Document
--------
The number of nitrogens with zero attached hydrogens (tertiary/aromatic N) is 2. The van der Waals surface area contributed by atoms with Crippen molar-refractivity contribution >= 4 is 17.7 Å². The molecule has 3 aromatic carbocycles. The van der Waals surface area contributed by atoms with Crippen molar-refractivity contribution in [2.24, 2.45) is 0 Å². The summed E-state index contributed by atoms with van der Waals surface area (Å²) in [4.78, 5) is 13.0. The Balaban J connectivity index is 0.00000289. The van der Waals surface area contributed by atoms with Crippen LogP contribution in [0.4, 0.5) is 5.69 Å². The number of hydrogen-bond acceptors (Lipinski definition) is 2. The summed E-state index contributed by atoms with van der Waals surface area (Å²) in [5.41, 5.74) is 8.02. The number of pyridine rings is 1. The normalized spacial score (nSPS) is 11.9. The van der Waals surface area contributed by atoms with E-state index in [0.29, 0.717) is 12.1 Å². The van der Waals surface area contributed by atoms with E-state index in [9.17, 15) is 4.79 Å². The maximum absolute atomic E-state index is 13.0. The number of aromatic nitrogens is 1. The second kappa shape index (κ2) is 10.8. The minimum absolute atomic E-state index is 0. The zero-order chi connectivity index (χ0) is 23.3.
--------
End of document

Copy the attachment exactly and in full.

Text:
The number of nitrogens with zero attached hydrogens (tertiary/aromatic N) is 2. The van der Waals surface area contributed by atoms with Crippen molar-refractivity contribution >= 4 is 17.7 Å². The molecule has 3 aromatic carbocycles. The van der Waals surface area contributed by atoms with Crippen molar-refractivity contribution in [2.24, 2.45) is 0 Å². The summed E-state index contributed by atoms with van der Waals surface area (Å²) in [4.78, 5) is 13.0. The Balaban J connectivity index is 0.00000289. The van der Waals surface area contributed by atoms with Crippen LogP contribution in [0.4, 0.5) is 5.69 Å². The number of hydrogen-bond acceptors (Lipinski definition) is 2. The summed E-state index contributed by atoms with van der Waals surface area (Å²) in [5.41, 5.74) is 8.02. The number of pyridine rings is 1. The normalized spacial score (nSPS) is 11.9. The van der Waals surface area contributed by atoms with E-state index in [0.29, 0.717) is 12.1 Å². The van der Waals surface area contributed by atoms with E-state index in [9.17, 15) is 4.79 Å². The maximum absolute atomic E-state index is 13.0. The number of aromatic nitrogens is 1. The second kappa shape index (κ2) is 10.8. The minimum absolute atomic E-state index is 0. The zero-order chi connectivity index (χ0) is 23.3.